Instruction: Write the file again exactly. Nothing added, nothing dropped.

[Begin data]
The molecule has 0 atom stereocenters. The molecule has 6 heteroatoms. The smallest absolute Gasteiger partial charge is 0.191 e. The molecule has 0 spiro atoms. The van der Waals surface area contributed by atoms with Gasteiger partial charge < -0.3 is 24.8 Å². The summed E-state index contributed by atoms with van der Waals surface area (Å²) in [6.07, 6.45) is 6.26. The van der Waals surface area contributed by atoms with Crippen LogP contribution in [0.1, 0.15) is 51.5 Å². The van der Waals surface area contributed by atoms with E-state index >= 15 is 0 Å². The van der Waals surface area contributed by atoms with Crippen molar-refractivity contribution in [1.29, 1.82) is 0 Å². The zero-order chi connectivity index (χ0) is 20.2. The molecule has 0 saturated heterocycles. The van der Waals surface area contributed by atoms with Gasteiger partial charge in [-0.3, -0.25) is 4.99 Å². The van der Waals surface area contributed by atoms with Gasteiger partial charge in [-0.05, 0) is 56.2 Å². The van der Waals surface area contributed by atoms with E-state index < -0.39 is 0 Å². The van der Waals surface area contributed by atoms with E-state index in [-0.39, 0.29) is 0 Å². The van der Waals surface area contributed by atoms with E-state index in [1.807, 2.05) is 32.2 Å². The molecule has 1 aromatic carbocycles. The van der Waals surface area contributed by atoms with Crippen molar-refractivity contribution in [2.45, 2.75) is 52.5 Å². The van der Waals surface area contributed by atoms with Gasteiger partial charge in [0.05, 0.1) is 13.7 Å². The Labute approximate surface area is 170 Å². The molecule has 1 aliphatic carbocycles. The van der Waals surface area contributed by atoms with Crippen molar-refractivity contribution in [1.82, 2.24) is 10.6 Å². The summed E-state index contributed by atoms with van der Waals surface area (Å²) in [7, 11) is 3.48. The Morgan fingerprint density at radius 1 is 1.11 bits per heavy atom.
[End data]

The molecule has 0 atom stereocenters. The molecule has 6 heteroatoms. The smallest absolute Gasteiger partial charge is 0.191 e. The molecule has 0 spiro atoms. The van der Waals surface area contributed by atoms with Gasteiger partial charge < -0.3 is 24.8 Å². The summed E-state index contributed by atoms with van der Waals surface area (Å²) in [6.07, 6.45) is 6.26. The van der Waals surface area contributed by atoms with Crippen LogP contribution in [0.1, 0.15) is 51.5 Å². The van der Waals surface area contributed by atoms with E-state index >= 15 is 0 Å². The van der Waals surface area contributed by atoms with Crippen molar-refractivity contribution in [1.29, 1.82) is 0 Å². The zero-order chi connectivity index (χ0) is 20.2. The molecule has 0 saturated heterocycles. The van der Waals surface area contributed by atoms with Gasteiger partial charge in [-0.3, -0.25) is 4.99 Å². The van der Waals surface area contributed by atoms with Gasteiger partial charge in [-0.05, 0) is 56.2 Å². The van der Waals surface area contributed by atoms with E-state index < -0.39 is 0 Å². The van der Waals surface area contributed by atoms with E-state index in [-0.39, 0.29) is 0 Å². The van der Waals surface area contributed by atoms with E-state index in [1.807, 2.05) is 32.2 Å². The molecule has 1 aromatic carbocycles. The van der Waals surface area contributed by atoms with Crippen molar-refractivity contribution in [2.45, 2.75) is 52.5 Å². The van der Waals surface area contributed by atoms with Gasteiger partial charge in [0.05, 0.1) is 13.7 Å². The Labute approximate surface area is 170 Å². The molecule has 1 aliphatic carbocycles. The van der Waals surface area contributed by atoms with Crippen molar-refractivity contribution in [1.82, 2.24) is 10.6 Å². The summed E-state index contributed by atoms with van der Waals surface area (Å²) in [7, 11) is 3.48. The Morgan fingerprint density at radius 1 is 1.11 bits per heavy atom.